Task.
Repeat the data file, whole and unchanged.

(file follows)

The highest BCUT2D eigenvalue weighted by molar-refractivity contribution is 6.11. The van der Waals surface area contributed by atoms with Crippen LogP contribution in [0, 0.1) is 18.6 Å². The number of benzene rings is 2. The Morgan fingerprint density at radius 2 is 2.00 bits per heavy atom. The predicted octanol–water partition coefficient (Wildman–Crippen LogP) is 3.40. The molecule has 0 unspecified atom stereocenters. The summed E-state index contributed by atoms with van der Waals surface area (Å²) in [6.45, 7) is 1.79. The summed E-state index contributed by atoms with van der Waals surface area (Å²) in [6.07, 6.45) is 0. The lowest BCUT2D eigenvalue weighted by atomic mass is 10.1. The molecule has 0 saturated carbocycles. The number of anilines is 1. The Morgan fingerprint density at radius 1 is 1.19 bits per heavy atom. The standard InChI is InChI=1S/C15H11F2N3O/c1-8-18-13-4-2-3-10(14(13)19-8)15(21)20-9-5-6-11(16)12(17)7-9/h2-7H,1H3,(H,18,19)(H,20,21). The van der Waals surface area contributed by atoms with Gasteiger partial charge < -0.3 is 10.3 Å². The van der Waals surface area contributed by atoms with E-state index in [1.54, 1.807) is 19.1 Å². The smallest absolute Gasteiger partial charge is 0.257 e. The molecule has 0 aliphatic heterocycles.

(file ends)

The highest BCUT2D eigenvalue weighted by molar-refractivity contribution is 6.11. The van der Waals surface area contributed by atoms with Crippen LogP contribution in [0, 0.1) is 18.6 Å². The number of benzene rings is 2. The Morgan fingerprint density at radius 2 is 2.00 bits per heavy atom. The predicted octanol–water partition coefficient (Wildman–Crippen LogP) is 3.40. The molecule has 0 unspecified atom stereocenters. The summed E-state index contributed by atoms with van der Waals surface area (Å²) in [6.45, 7) is 1.79. The summed E-state index contributed by atoms with van der Waals surface area (Å²) in [6.07, 6.45) is 0. The lowest BCUT2D eigenvalue weighted by atomic mass is 10.1. The molecule has 0 saturated carbocycles. The number of anilines is 1. The Morgan fingerprint density at radius 1 is 1.19 bits per heavy atom. The standard InChI is InChI=1S/C15H11F2N3O/c1-8-18-13-4-2-3-10(14(13)19-8)15(21)20-9-5-6-11(16)12(17)7-9/h2-7H,1H3,(H,18,19)(H,20,21). The van der Waals surface area contributed by atoms with Gasteiger partial charge < -0.3 is 10.3 Å². The van der Waals surface area contributed by atoms with E-state index in [1.54, 1.807) is 19.1 Å². The smallest absolute Gasteiger partial charge is 0.257 e. The molecule has 0 aliphatic heterocycles.